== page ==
“Spending is popular, but raising money to pay for it is not. The Singapore approach targets help where it is needed, without imposing a heavy tax burden on all,” the government says on its website.
“Right now, how well universal needs like housing, childcare, healthcare and long-term retirement security are met depends greatly on individual’s income from employment and their maintaining a particular family form over their life course,” says sociologist Teo You Yenn, author of the book This Is What Inequality Looks Like.
One effect of such policies is the country’s rising dependence on migrant domestic workers. Arriving from less prosperous neighbouring countries, hiring a migrant domestic worker is often seen as the more economical way to cover one’s household and care needs.
Paying a domestic worker a salary of as little as S$400–S$500 (US$300-US$380) a month means having someone to do household chores and even provide childcare or eldercare.
“The government predicted that the domestic workers’ population is going to increase to 300,000 by 2030, an implicit acknowledgement of our dependency on domestic workers, and our demographic challenges and the care work involved,” says Stephanie Chok, head of research at the Humanitarian Organization for Migration Economics, citing a 2012 White Paper.
Finance Minister Heng announced during the recent budget debate that the levy employers are required to pay when hiring a migrant domestic worker will be raised in all cases from April 2019, except where families meet the requirements for levy concessions.
Concessions will apply to families who have young children, aged parents or someone living with disabilities. The increased levy was explained as a move to “avoid an over-dependency” on migrant domestic workers.
Eschewing the idea of the welfare state—assumed to lead to sloth and a sense of entitlement—Singapore’s leaders prefer to emphasize self-reliance and responsibility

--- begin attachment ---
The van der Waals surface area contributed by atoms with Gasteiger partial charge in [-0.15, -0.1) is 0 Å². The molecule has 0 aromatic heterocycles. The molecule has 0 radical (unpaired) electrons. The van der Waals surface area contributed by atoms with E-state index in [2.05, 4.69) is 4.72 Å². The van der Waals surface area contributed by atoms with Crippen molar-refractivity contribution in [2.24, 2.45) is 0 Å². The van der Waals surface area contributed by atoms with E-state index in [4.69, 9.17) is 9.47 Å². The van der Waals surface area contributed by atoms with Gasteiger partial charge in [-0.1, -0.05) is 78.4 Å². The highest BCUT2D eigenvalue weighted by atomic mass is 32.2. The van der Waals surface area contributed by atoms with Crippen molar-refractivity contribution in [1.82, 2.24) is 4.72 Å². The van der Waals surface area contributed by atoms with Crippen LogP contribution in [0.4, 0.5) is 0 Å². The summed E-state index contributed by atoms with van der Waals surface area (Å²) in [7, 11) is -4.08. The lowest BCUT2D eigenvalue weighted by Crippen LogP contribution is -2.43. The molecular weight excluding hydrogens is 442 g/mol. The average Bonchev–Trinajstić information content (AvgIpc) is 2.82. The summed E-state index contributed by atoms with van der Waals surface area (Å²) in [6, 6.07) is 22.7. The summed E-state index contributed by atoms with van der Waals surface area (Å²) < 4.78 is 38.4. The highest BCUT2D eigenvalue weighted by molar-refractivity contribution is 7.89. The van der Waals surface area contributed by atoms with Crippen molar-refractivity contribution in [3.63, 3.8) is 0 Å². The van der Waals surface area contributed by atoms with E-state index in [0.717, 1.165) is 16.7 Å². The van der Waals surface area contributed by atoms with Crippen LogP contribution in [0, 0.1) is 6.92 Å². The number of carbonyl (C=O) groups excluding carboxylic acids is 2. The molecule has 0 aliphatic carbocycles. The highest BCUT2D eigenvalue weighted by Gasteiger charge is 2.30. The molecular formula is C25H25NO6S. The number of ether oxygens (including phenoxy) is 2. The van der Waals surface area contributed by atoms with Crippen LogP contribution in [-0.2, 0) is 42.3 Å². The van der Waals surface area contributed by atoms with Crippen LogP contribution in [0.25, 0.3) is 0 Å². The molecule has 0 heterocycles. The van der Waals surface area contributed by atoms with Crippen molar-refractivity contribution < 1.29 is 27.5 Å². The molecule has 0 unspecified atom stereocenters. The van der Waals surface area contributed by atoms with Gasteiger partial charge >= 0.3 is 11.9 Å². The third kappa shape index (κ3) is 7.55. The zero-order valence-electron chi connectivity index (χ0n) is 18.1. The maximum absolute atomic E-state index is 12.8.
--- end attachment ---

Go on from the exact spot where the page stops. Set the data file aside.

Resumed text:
But with the combination of a high cost of living and shrinking family sizes, Singaporeans will find it harder and harder to meet everyone’s needs. Low income families, who are unable to afford hiring help to cover care gaps, are particularly likely to struggle—a challenge that is often made more stressful by stigmatized attitudes towards seeking financial assistance.
Awareness of the situation is growing, however. Since the publication of her book in January, Teo says she has received many responses from Singaporeans concerned about inequality and fairness in the country.
“Many see that our system is not fair and that the merits of hard-working people are going unrecognized or under-rewarded,” Teo said. “To truly meet people’s needs and bring about greater well-being for everyone, and to alleviate inequality, Singapore will need to move toward a more universalist model of providing public goods.”
It will be a big step for a country and a government that continuously extols the virtue of hard work, meritocracy and self-reliance—a school of thought instilled since national founding that a Singaporean’s inability to provide for oneself is viewed first and foremost as personal failure.